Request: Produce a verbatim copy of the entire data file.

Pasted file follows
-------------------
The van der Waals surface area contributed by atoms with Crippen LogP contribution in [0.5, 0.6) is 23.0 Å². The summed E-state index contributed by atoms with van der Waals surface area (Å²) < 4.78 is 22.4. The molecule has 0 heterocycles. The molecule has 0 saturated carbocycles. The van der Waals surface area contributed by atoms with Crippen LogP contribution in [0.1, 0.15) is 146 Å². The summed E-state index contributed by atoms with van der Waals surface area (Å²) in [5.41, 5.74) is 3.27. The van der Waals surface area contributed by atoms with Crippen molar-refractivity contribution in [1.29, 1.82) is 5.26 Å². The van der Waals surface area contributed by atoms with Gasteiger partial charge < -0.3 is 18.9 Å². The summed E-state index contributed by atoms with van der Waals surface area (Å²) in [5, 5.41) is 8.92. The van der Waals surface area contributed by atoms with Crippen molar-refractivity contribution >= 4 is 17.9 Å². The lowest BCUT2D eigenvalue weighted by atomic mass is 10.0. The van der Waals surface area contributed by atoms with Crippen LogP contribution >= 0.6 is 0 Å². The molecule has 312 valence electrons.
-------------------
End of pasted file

The van der Waals surface area contributed by atoms with Crippen LogP contribution in [0.5, 0.6) is 23.0 Å². The summed E-state index contributed by atoms with van der Waals surface area (Å²) < 4.78 is 22.4. The molecule has 0 heterocycles. The molecule has 0 saturated carbocycles. The van der Waals surface area contributed by atoms with Crippen LogP contribution in [0.1, 0.15) is 146 Å². The summed E-state index contributed by atoms with van der Waals surface area (Å²) in [5.41, 5.74) is 3.27. The van der Waals surface area contributed by atoms with Crippen molar-refractivity contribution in [1.29, 1.82) is 5.26 Å². The van der Waals surface area contributed by atoms with Gasteiger partial charge < -0.3 is 18.9 Å². The summed E-state index contributed by atoms with van der Waals surface area (Å²) in [5, 5.41) is 8.92. The van der Waals surface area contributed by atoms with Crippen molar-refractivity contribution >= 4 is 17.9 Å². The lowest BCUT2D eigenvalue weighted by atomic mass is 10.0. The van der Waals surface area contributed by atoms with Crippen LogP contribution >= 0.6 is 0 Å². The molecule has 312 valence electrons.